FirmGuard® SecureCheck | Antivirus For UEFI BIOS Firmware


Endpoint protection is a standard part of every organization’s technology stack and has evolved over time from antivirus and spam protection to Zero Trust, EDR, XDR and so forth. The acronyms keep changing, but fundamentally endpoint protection still means protecting applications and the operating system in some form. The problem with these paradigms is that they ignore a glaring hole in the tech stack that hackers are increasingly moving to exploit as other avenues are closed: UEFI BIOS firmware

Is your UEFI BIOS Firmware protected?

Organizations that ignore UEFI BIOS firmware vulnerability do so at their own peril and are setting themselves up for a potentially devasting attack. But what is UEFI? How do we protect endpoints from UEFI BIOS vulnerabilities? And what types of vulnerabilities are there?

Unified Extensible Firmware Interface (UEFI) is a modern firmware specification first introduced in 2005 (now on version 2) that is implemented on everything from low-cost desktop computers to high-end servers. The UEFI Forum maintains the specification and there are over 250 member companies including hardware and software vendors. UEFI is the default firmware for modern computers and is the very first software to run when an endpoint is powered on. UEFI begins with hardware initialization and is responsible for successfully loading the Operating System (OS). After the OS takes over, UEFI is still in the picture as it maintains control over many diverse system settings related to hardware, security, system startup and networking.

endpoint software stack

If UEFI firmware is compromised, the hacker has complete control over the endpoint including which OS runs and with what forms of malware.

The best way to protect vulnerable endpoints is to enable FirmGuard SecureCheck on every managed endpoint.

SecureCheck is a key feature of FirmGuard and put simply it is like “antivirus for your UEFI BIOS firmware.” SecureCheck keeps track of all activities related to UEFI firmware and alerts administrators anytime something with respect to UEFI firmware changes, both good and bad. For example, if an endpoint is legitimately updated with new UEFI firmware, the FirmGuard administrator will be made aware though no action is required. In the event an endpoint is infected with UEFI related malware (e.g., bootkit or rootkit), SecureCheck will alert the administrator and recommend remediation actions to resolve the situation. With SecureCheck in place, administrators can rest assured that they have closed one of the last remaining major open holes for endpoint exploitation.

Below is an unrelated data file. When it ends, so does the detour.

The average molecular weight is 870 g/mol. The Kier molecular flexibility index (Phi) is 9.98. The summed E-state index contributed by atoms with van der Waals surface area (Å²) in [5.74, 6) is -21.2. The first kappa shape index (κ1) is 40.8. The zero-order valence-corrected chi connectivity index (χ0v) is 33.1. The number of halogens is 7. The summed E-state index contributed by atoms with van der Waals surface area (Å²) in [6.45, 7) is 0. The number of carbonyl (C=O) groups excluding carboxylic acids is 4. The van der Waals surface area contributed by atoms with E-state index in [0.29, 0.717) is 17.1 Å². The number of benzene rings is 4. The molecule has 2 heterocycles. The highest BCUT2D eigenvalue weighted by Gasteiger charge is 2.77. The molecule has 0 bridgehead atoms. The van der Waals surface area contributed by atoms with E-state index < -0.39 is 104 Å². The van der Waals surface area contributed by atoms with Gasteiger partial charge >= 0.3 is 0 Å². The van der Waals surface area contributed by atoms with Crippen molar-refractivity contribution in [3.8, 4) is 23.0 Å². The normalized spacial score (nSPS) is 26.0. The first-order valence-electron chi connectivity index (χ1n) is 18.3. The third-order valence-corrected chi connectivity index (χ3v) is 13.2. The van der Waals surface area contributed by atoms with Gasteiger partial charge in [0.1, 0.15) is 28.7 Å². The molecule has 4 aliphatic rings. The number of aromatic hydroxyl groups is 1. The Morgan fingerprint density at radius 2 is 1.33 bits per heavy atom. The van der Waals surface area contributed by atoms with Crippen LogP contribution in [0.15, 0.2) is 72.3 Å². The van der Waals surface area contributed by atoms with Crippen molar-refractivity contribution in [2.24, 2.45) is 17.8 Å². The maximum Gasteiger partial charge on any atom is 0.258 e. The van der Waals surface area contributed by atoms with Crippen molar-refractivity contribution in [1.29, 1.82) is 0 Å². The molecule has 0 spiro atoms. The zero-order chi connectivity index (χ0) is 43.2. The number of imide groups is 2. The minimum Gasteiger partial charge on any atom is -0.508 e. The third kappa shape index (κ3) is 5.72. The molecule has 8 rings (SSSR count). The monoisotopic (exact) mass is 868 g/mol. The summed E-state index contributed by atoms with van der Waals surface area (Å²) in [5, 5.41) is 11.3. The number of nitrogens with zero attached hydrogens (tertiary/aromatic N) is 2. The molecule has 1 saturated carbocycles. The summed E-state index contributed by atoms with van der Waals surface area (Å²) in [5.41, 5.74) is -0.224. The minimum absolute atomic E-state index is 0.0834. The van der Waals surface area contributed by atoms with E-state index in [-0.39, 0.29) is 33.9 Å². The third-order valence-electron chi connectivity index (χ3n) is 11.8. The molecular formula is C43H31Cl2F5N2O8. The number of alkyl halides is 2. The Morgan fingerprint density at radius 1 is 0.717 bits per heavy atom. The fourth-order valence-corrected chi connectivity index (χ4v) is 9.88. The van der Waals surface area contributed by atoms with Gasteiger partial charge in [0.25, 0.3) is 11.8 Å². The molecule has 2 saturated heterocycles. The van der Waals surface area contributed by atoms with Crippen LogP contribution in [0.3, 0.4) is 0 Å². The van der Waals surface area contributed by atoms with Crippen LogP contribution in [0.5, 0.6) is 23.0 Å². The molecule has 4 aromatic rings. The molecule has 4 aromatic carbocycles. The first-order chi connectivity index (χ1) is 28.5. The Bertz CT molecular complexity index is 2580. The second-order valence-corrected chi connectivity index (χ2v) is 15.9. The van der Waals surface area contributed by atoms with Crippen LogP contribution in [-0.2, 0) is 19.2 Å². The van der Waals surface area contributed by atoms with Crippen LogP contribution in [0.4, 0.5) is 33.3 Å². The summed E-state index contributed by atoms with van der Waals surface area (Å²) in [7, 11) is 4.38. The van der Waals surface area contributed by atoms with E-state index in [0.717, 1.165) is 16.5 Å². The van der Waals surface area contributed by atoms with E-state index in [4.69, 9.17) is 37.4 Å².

BlackLotus UEFI Vulnerability

In April 2023 Microsoft published an Incident Response report regarding a new UEFI bootkit dubbed BlackLotus. Microsoft noted, “UEFI bootkits are particularly dangerous as they run at computer startup, prior to the operating system loading, and therefore can interfere with or deactivate various operating system (OS) security mechanisms such as BitLocker, hypervisor-protected code integrity (HVCI), and Microsoft Defender Antivirus.”

BlackLotus is called a bootkit because it hijacks the normal UEFI boot process by injecting malware during the boot sequence. The malware disables key security features, including antivirus, thus opening up the system to full exploitation by hackers. The bootkit persists across endpoint reboots and so for remediation Microsoft suggests, “If a device is determined to have been infected with BlackLotus, the device should be removed from the network and reformatted (both the OS partition and EFI partition) or restored from a known clean backup that includes the EFI partition.”

To make matters worse, the vulnerable binaries (malware) have not been added to the UEFI revocation list in order not to “brick” computers that have not been patched yet. It leaves the unpatched machines vulnerable to the BlackLotus attack.

BlackLotus is just one of many well-known UEFI vulnerabilities. Others have named such as PixieFail, CosmicStrand, Moon Bounce, LogoFail and still others are unnamed.

For an up to date, comprehensive list of UEFI vulnerabilities please consult:

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FirmGuard interface